Head or brain injury pediatric research and clinical trials

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At Boston Children’s Hospital, our care is informed by our research, and our discoveries in the laboratory strengthen the care we provide at each child's bedside. Boston Children’s scientific research program is one of the largest and most active of any pediatric hospital in the world.

In particular, our neurology, neurosurgery, sports medicine and emergency medicine researchers are making new inroads in understanding the causes and progression of head and brain injuries, paving ground for new treatments. Our research projects with promise for treating these injuries include:

Study finds CT scans are frequently unnecessary after head injury

Overall, roughly half of U.S. children taken to hospital emergency departments (EDs) for a head injury receive a head CT scan, often to ease worried parents’ concerns. Yet true traumatic brain injury is uncommon. A multi-center study of more than 40,000 children with minor blunt head trauma, co-led by Boston Children’s Hospital, shows that allowing a period of observation can reduce the use of head CT by as much as half without compromising care – and without exposing children to ionizing radiation. Read more

Kids who receive neuropsychological testing after concussions are sidelined longer

When computerized neuropsychological testing is used, high school athletes suffering from a sports-related concussion are less likely to be returned to play within one week of their injury, according to a study in The American Journal of Sports Medicine co-authored by Boston Children’s clinicians William Meehan and Pierre d'Hemecourt, MD. Read more

A link between head injuries and epilepsy?

As doctors re-examine many of the basic assumptions and long-held understandings about concussions, research by Boston Children’s neurologist Alexander Rotenberg, is shedding light on what happens on a molecular level during brain injuries.

Understanding the genetics behind concussions

NFL Charities, the charitable foundation of the NFL owners, has awarded Boston Children’s Hospital a grant to support sports-related medical research on concussions, specifically examining how genetics may influence a person’s health after repeated concussions.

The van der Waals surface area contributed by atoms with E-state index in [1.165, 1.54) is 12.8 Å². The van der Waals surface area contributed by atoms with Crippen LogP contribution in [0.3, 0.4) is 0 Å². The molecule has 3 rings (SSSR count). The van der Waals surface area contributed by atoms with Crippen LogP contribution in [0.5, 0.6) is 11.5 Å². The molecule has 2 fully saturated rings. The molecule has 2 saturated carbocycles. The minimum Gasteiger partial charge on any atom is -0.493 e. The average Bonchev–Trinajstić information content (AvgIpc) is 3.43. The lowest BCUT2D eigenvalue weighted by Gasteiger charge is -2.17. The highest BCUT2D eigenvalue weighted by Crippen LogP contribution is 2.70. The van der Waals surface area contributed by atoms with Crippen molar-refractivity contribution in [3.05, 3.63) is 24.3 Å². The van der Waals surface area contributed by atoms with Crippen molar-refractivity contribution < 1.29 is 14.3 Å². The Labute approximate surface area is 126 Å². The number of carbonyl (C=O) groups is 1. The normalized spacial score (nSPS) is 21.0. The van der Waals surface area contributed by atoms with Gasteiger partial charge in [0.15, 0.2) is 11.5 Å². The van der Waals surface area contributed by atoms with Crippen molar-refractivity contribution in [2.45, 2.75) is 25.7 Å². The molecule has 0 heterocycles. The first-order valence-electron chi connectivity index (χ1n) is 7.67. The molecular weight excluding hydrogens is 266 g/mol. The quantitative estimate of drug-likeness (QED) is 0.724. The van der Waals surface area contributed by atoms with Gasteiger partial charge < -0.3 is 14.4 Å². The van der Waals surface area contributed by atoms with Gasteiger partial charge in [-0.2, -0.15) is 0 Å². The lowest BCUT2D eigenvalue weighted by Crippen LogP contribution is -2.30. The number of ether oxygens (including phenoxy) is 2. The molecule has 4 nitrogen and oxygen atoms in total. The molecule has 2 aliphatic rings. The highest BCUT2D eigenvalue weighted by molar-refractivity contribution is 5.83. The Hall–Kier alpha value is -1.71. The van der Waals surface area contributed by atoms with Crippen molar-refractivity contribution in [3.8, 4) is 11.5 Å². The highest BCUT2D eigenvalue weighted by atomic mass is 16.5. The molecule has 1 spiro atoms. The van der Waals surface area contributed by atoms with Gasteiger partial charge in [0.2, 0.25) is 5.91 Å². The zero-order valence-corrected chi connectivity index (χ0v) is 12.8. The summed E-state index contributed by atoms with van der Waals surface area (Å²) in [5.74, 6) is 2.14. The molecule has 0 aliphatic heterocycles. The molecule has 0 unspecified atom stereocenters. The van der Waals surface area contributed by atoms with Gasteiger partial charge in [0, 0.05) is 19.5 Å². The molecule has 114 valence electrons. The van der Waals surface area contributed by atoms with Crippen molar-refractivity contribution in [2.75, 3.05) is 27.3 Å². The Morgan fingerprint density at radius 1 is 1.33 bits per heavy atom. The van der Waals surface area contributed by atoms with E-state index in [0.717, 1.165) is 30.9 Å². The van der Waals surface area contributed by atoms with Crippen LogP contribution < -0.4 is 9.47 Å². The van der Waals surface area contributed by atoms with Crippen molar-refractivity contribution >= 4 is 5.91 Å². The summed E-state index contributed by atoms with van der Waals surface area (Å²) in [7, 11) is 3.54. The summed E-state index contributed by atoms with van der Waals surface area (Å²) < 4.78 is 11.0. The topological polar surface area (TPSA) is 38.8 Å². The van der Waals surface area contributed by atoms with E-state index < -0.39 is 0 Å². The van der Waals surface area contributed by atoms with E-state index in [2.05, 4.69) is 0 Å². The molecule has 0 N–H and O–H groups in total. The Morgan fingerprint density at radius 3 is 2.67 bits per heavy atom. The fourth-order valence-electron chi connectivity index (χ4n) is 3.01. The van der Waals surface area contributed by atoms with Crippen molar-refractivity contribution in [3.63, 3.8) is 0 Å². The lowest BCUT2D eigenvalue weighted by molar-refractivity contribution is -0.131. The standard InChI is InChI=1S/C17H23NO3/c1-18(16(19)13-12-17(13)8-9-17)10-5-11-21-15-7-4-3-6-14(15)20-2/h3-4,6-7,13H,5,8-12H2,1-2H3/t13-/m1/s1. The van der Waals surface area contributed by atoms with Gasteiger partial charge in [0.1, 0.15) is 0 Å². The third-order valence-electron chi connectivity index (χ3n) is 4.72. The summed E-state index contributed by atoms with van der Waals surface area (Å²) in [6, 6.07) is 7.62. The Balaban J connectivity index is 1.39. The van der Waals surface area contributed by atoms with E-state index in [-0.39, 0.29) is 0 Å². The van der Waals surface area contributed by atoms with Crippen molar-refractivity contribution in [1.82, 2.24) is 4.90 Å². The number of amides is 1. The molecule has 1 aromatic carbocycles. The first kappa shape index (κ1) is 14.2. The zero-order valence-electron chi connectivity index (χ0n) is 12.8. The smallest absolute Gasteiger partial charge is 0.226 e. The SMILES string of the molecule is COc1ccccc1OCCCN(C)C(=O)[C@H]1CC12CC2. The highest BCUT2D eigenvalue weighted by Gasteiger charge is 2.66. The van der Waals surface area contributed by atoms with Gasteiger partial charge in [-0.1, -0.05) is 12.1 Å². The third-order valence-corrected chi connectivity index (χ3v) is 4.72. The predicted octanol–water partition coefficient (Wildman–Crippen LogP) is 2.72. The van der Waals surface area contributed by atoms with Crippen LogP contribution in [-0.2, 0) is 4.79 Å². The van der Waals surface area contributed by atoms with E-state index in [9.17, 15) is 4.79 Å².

“Rewiring” the brain?

Researchers have long sought a factor that can switch on the brain's ability to learn. Now, research led by Takao Hensch, PhD, of Boston Children's FM Kirby Neurobiology Center and the Department of Neurology, has identified such a trigger. Called Otx2, it signals certain cells in the cortex to mature and initiate a critical period—a time window when the brain can readily rewire itself. Learn more.

Stimulating regrowth of damaged nerve fibers

Because injured neurons in the brain or spinal cord can't grow back, damage from spinal cord injury, stroke or other forms of brain injury can't be repaired. But researchers led byBoston  Children’s neurologist Zhigang He, PhD, BM, have found a way to overcome natural inhibitory mechanisms that suppress regeneration, causing nerve fibers to re-grow vigorously. 

Clinical Trials

Boston Children’s is known for pioneering some of the most effective diagnostic tools, therapies and preventive approaches in pediatric medicine. A significant part of our success comes from our commitment to research—and to advancing the frontiers of mental health care by conducting clinical trials.

Boston Children’s coordinates hundreds of clinical trials at any given time. Clinical trials are studies that may involve:

  • evaluating the effectiveness of a new drug therapy
  • testing a new diagnostic procedure or device
  • examining a new treatment method for a particular condition
  • taking a closer look at the causes and progression of specific diseases

While children must meet strict criteria in order to be eligible for a clinical trial, your child may be eligible to take part in a study. Before considering this option, you should be sure to:

  • consult with your child’s treating physician and treatment team
  • gather as much information as possible about the specific course of action outlined in the trial
  • do your own research about the latest breakthroughs relating to your child’s condition

If your physician recommends that your child participate in a clinical trial, you can feel confident that the plan detailed for that study represents the best and most innovative care available. Taking part in a clinical trial at Boston Children’s is entirely voluntary. Our team will be sure to fully address any questions you may have, and you may remove your child from the medical study at any time.

We are grateful to have been ranked #1 on U.S. News & World Report's list of the best children's hospitals in the nation for the third year in a row, an honor we could not have achieved without the patients and families who inspire us to do our very best for them. Thanks to you, Boston Children's is a place where we can write the greatest children's stories ever told.”
- Sandra L. Fenwick, President and CEO

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